Aside from the tree and family perspective, the story also gives an interesting insight into the America of that particular era, especially in regards to early settlers. During almost two decades of travel Robert tries to remain in contact with his family. The sporadic letters scattered across the country are indicative of how family branches could lose contact completely in those times.
It is a beautiful read, albeit one that made me want to go forth and eat apples, especially ones that taste of honey and pineapples. It’s the kind of book you remember.
*I received an ARC/free copy courtesy of the publisher via NetGalley.*


The Bear and The Nightingale
The Bear and The Nightingale
Price: £4.99

5.0 out of 5 stars A beautiful read, 6 Mar. 2017
In essence this is a folk-tale, a Russian fairytale. It combines the darkness of old tales told in front of fires and the magic of ancient myths. It is a book I would buy to read to a child and also to gift to an older reader.
Vasya was born from and into magic. She is and comes, as her mother and grandmother before her, from a long line of magical beings. At a glance Vasya just seems to be a tomboy with a love of the great outdoors.
At a closer look you find a child with more than just an affinity for nature. She can see the guardians, the demons, the creatures lurking in the shadows, and she can also see the powerful beings who control life or death.
She becomes the object of fascination for two warring brothers, each one of them powerful enough to cause fear, hunger and death in a huge scale. She doesn’t understand that until it is almost too late.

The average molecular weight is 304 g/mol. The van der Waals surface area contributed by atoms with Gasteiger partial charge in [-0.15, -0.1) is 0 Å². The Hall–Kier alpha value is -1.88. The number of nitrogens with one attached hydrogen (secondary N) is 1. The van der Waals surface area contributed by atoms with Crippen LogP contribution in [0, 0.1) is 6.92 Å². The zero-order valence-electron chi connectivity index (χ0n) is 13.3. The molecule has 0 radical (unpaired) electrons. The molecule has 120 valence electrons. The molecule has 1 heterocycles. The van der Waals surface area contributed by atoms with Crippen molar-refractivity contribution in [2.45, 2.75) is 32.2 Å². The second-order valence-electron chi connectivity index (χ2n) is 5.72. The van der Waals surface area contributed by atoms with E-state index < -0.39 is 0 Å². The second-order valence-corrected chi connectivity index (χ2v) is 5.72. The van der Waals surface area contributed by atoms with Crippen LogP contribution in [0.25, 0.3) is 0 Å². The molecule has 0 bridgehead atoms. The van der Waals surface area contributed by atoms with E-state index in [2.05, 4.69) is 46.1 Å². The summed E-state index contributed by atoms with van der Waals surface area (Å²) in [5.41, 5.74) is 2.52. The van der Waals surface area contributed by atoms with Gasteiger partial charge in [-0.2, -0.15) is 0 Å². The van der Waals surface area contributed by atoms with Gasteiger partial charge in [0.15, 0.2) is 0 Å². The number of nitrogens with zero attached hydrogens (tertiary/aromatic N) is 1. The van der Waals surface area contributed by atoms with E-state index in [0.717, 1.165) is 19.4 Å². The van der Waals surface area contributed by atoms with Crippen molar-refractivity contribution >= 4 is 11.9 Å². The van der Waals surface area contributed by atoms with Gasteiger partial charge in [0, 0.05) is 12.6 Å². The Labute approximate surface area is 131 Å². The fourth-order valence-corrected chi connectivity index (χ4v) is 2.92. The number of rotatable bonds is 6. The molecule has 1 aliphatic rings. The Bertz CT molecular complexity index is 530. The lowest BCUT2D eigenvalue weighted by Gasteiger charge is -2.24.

Vasja finds it easier to connect to the invisible beings than the living ones around her. Her talents or gifts make her a target for the fearful accusations of those who do not understand or accept the old ways.
I think readers will find themselves captivated by the feel and voice of this story. The feeling of an old Russian master with the flair of a nouveau writer. I really enjoyed it.
*I received a free copy of this book courtesy of the publisher.*


Rupture (Dark Iceland)
Rupture (Dark Iceland)
Price: £4.74

4.0 out of 5 stars The author captures the darkness perfectly, 23 Feb. 2017
What Jónasson does really well is describe the surroundings of his story. He captures the scenery so vividly you can almost imagine yourself walking in his shoes and driving with him towards the scene of the crime.
I could feel the darkness reaching out to envelop me with its cruel cold hands in an attempt to suck me into the vast nothingness he describes in the book.